The great depression, a time that was hard for almost all Canadian citizens. A time where Canadians looked towards there government for some form of decisive action that would end the great depression but unfortunately, Canadians only received relief efforts and attempts at protecting our economy both of which where horrible inadequate. As a result, Canadians during this time faced a series of hardships which worsened the human condition.
The conditions suffered by the middle class citizen during the depression where significantly less then desirable. Most people had little to nothing.
Single men where forced to live on the streets and sleep in jails or go to a relief camp, the average middle class citizen lost all savings and many had possessions repossessed, as the following quote illustrates, ” One man, now trying to support a wife and three kids on wages that in august average $15.00 to 18.00 for 52 hours had lost his house, a building lot which he had invested, a 15 year endowment policy and about $800 of savings.” Middle class and poor people during the great depression where so poor that they had to barter their children for food, ” . However, for a person with money, the great depression was the best time to be alive, everything was dirt cheap because of the oversupply and under demanded. But, however great there difference in capitals where, middle and upper class citizens still had a yearning, to an extent, for the governmental administration to some how end the depression which the masses where suffering through.
The relief camps which where run by the Canadian federal government during the 1930’s in no way served to better the fallen economical state so much as it served to further depresses the human sprit. They where treated as cheap labor instead of citizens who where willing to work and had farming skills. “…We where shit. Dirt. Slaves…what else would you call a man who is given twenty cents a day and expected to believe there bullshit that where an important part of the country.” The relief camps offered almost identical if not worse conditions as living on the streets those failing as “relief” from the conditions to which these people came from and acted more as a jail. 4″ …It was jail .you know. What else would you call it? All the fresh air and sunshine you could stand [but minimal entertainment]” As can be seen by the above statements, relief camps served more as prisons for men committing no crime more then acting as relief.
Relief payments act as another great example of inadequate response by the Canadian government to end the depression. Where usually given as vouchers which banks would not accept making them worth nothing and providing no relief. ” In all Ontario cities for which relief has been issued in kind or in orders rather than in cash” Rules that had to be followed to get relief payments acted as more of a deterrent for prouder peoples instead of just outlining things that had to be done to get these payments. “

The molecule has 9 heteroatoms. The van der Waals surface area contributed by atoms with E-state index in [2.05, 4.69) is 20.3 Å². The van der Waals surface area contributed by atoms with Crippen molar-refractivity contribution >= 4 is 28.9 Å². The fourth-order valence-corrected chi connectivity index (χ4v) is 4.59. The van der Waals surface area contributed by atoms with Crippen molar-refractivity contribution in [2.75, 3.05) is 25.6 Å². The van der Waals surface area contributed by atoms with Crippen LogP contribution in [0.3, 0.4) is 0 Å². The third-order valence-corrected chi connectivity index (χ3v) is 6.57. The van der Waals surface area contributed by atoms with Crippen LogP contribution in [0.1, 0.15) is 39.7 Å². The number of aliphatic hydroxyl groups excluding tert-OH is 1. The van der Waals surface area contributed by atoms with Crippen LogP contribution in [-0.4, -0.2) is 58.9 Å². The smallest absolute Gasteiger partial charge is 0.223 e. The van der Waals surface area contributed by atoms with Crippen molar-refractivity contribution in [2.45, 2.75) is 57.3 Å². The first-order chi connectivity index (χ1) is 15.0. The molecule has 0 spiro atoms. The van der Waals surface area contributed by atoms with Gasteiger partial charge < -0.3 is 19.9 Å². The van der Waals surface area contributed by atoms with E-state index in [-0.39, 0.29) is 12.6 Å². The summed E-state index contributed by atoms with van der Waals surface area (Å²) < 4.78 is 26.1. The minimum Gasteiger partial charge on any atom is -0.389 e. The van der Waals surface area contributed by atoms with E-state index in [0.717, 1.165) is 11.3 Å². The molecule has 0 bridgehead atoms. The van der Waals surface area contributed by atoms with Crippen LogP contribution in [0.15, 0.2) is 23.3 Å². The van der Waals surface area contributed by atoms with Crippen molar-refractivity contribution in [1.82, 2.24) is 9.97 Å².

1. Prove that you are not able to support yourself and that no relative can help … 9. Allow relief office investigators to come to your home to check on these rules.” Payments varied in quantity from province to province as they did sometimes region to region. Show signs of a bad administration because cost of living did not coincide with the increases and decreases from one region to the next. “The value of food orders for a family of five varied from $3.50 to $8.50 weekly in eleven cities.” In short, relief payments, though a program with good intentions, still failed to both give the Canadian economy the kick-start it needed as well as give accurate finical aid to needy Canadians.
Protective tariffs proved to be yet another inadequate government response to the falling economy. R.B Bennett hoped to make other countries lower or abolish their high import taxes however, other countries kept their tariff walls and Canada lost more money because lost their edge on the world market. Even without as many foreign imported goods, Canadians still did not buy enough goods to stop the further down fall of Canadian industry . ” Unfortunately, [tariff walls] failed and Canadian industry continued its tailspin.” Also, the newly imposed tariffs made Canada less competitive in the world market , which made Canada loss even more money. As one can conclude, putting tariffs in actually had the reverse affect and made Canada loss money from the decrease in foreign trade. However, one can argue with a degree of confidence that workmen’s rights might not be in place today if not for the great depression.
Franklin Roosevelt’s probably wouldn’t have thought up his “new deal” which is the basis for workmen’s rights today and the origin of R.B. Bennett’s “New deal” if the great depression never occurred. The following where the points outlined in this deal ” an eight hour work day, minimum wage, and unemployment insurance plan, elimination of child labor, control of prices.” Employers, without the great depression, would most likely not accept these concepts. Without an example of what happens without these safety nets, employees might not have seen the need for a plan such as this and therefore no one would have looked at this idea until after a depression.
“Although little support is given as to why the above is true, one can speculate that it is merely human In closing, inadequate attempts made by the Canadian government during the great depression such as relief payments, relief camps and tariff walls where all means of achieving very little if any results at the ultimate goal of ending the great depression for Canadians. However, one can ask, if the great depression wouldn’t have occurred during this time, when would a depression of its magnitude occur next and, without the lessons learnt from the great depression, would the world economical stat ultimately stay depressed?
Courtney from Study Moose
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